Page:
Singapore core inflation rises to 4.8% in July but official full-year forecasts unchanged
SINGAPORE’S core inflation rose to a new high of 4.8 per cent in July, the second straight month in which it exceeded the 4 per cent rate last breached during the global financial crisis, according to consumer price index figures from the Department of Statistics on Tuesday (Aug 23). This was a hair above economists’ expectations of 4.7 per cent in a Bloomberg poll, and up from 4.4 per cent in June.
Meanwhile, July’s headline inflation – which includes accommodation and private transport costs – was in line with economists’ expectations at 7 per cent, up from 6.7 per cent in June and representing another multi-year high.
But the Monetary Authority of Singapore (MAS) and the Ministry of Trade and Industry (MTI) maintained their full-year forecast ranges of 3 to 4 per cent for core inflation and 5 to 6 per cent for headline inflation, having just raised these in July.
Economists also maintained their current expectations for further policy tightening at the next MAS policy meeting in October, though they were mixed on whether an even earlier off-cycle tightening might occur.
In a research note, Barclays economist Brian Tan noted that July’s core inflation figure exceeded the 4 to 4.5 per cent range that MAS managing director Ravi Menon had said would be the likely Q3 peak. He does not rule out MAS policy tightening coming “even sooner” than October.
But Selena Ling, chief economist and head of treasury research and strategy at OCBC, does not think that July’s higher inflation figures imply that an off-cycle move “is imminent”, as the Singapore dollar nominal effective exchange rate “is fairly well behaved and contained around +1 per cent region above its parity”.
OCBC maintained its full-year headline and core inflation forecasts at 5.5 per cent and 4 per cent respectively, within the official ranges.
Barclays maintained its core inflation forecast at 4.2 per cent for 2022, above the MAS’ range, but now expects this rate to sustain into 2023, up from their previously predicted 4 per cent rate for the next year.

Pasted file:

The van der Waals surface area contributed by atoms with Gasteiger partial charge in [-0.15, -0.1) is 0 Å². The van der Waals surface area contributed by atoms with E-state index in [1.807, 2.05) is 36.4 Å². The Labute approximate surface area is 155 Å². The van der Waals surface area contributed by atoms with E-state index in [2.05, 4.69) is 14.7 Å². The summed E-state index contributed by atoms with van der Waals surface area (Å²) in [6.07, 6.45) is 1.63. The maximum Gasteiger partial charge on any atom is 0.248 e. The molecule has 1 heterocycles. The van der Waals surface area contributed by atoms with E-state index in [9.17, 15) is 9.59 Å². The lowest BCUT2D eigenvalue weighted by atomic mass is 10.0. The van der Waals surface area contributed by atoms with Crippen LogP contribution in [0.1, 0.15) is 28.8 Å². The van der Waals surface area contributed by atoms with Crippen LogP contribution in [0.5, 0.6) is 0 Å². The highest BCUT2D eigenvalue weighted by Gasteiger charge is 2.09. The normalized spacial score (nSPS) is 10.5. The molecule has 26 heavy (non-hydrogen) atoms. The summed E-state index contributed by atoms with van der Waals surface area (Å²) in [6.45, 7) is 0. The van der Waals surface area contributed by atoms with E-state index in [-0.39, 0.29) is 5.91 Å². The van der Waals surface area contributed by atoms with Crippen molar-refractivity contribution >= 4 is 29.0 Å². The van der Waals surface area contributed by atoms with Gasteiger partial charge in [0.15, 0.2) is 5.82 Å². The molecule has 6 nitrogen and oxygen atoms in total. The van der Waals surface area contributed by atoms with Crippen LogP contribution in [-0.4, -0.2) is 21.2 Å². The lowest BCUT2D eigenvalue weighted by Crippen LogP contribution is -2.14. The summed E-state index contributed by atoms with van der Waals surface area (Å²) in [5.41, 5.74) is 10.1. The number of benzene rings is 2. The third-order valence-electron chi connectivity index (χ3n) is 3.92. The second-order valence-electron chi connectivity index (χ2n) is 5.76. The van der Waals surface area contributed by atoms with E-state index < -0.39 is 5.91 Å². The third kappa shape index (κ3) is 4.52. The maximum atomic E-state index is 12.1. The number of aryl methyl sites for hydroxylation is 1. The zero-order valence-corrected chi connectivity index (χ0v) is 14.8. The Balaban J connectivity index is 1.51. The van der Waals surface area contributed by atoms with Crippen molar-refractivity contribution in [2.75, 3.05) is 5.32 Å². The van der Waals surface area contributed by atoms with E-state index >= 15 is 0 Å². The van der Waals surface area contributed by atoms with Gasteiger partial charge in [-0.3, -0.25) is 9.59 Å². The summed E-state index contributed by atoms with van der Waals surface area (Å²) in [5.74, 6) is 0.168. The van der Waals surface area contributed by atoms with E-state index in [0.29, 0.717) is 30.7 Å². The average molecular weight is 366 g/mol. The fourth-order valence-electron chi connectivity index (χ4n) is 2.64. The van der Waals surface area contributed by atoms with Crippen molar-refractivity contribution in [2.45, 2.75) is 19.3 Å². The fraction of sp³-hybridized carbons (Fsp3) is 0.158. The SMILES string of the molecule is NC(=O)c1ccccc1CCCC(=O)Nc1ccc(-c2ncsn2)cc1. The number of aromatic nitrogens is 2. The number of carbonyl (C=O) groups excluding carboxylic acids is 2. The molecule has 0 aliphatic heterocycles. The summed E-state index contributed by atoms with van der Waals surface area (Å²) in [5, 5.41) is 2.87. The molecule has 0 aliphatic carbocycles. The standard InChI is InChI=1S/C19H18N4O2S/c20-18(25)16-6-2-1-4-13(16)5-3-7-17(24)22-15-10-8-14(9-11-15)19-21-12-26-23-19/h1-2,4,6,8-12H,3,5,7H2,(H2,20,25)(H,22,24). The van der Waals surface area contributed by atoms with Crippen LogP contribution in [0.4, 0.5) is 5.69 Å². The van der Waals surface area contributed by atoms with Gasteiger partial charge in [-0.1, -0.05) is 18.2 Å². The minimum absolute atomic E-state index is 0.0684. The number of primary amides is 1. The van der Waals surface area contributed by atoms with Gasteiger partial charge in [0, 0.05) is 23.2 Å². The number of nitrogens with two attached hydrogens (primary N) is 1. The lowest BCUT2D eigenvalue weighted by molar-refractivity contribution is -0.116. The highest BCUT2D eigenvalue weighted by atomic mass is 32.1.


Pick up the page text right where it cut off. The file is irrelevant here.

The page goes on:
The MAS and MTI said in a joint statement that the pickup in inflation was led by stronger increases in the prices of food as well as electricity and gas. Electricity and gas costs recorded the most significant increase, increasing by 24 per cent from the year before, in an acceleration from June’s 20 per cent increase. This was due to a larger increase in electricity and gas tariffs.
On the bread-and-butter front, food inflation was 6.1 per cent, up from 5.4 per cent in June, pushed up by price increases for both cooked and non-cooked food.
Apart from higher core inflation, private transport and accommodation inflation also intensified in July. Private transport inflation rose to 22.2 per cent on a stronger pickup in car prices, up from 21.9 per cent in June. Accommodation inflation was 4.6 per cent, up from 4.2 per cent before, as housing rents rose at a faster pace.
Among the categories in MAS and MTI’s release, only retail and other goods bucked the trend. Their prices rose at a slower rate of 2.8 per cent, compared to 3.1 per cent in June.
The MAS and MTI largely maintained their wording for Singapore’s inflation outlook from the previous month’s release, noting that although global supply chain frictions have eased slightly and some commodity prices have levelled off, global inflation is likely to stay elevated in the near term.
On the domestic front, the labour market remains tight, and with firm consumer spending, businesses are likely to pass on cost increases to consumer prices, MAS and MTI said. They added that car and accommodation cost increases are also likely to stay firm for the rest of the year.
But Barclays’ Tan noted that the MAS and MTI statement no longer says that core inflation is “projected to peak in Q3”, as was the case in last month’s statement. Instead, it is now “projected to stay elevated over the next few months, before it begins to ease towards the end of the year” – “which seems to imply core inflation rising for longer than policymakers had earlier expected,” added Tan.